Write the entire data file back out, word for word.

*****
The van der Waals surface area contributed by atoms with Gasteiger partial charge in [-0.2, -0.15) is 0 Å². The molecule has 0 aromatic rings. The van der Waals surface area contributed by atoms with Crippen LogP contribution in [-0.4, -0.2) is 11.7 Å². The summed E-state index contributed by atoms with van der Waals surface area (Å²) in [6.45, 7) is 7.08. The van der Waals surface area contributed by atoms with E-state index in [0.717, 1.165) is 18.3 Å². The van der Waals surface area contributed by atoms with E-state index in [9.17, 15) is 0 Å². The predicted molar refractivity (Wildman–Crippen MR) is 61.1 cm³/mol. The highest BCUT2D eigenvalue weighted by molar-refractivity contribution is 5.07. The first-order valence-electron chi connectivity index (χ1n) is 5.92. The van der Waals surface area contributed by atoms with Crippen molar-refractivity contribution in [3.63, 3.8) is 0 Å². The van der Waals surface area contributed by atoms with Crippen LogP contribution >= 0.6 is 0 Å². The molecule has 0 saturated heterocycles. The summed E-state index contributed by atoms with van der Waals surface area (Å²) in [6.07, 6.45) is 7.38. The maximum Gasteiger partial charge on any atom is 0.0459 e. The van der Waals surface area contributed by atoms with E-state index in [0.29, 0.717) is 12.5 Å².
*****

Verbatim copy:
The van der Waals surface area contributed by atoms with Gasteiger partial charge in [-0.2, -0.15) is 0 Å². The molecule has 0 aromatic rings. The van der Waals surface area contributed by atoms with Crippen LogP contribution in [-0.4, -0.2) is 11.7 Å². The summed E-state index contributed by atoms with van der Waals surface area (Å²) in [6.45, 7) is 7.08. The van der Waals surface area contributed by atoms with E-state index in [0.717, 1.165) is 18.3 Å². The van der Waals surface area contributed by atoms with E-state index in [9.17, 15) is 0 Å². The predicted molar refractivity (Wildman–Crippen MR) is 61.1 cm³/mol. The highest BCUT2D eigenvalue weighted by molar-refractivity contribution is 5.07. The first-order valence-electron chi connectivity index (χ1n) is 5.92. The van der Waals surface area contributed by atoms with Crippen molar-refractivity contribution in [3.63, 3.8) is 0 Å². The van der Waals surface area contributed by atoms with Crippen LogP contribution >= 0.6 is 0 Å². The molecule has 0 saturated heterocycles. The summed E-state index contributed by atoms with van der Waals surface area (Å²) in [6.07, 6.45) is 7.38. The maximum Gasteiger partial charge on any atom is 0.0459 e. The van der Waals surface area contributed by atoms with E-state index in [0.29, 0.717) is 12.5 Å².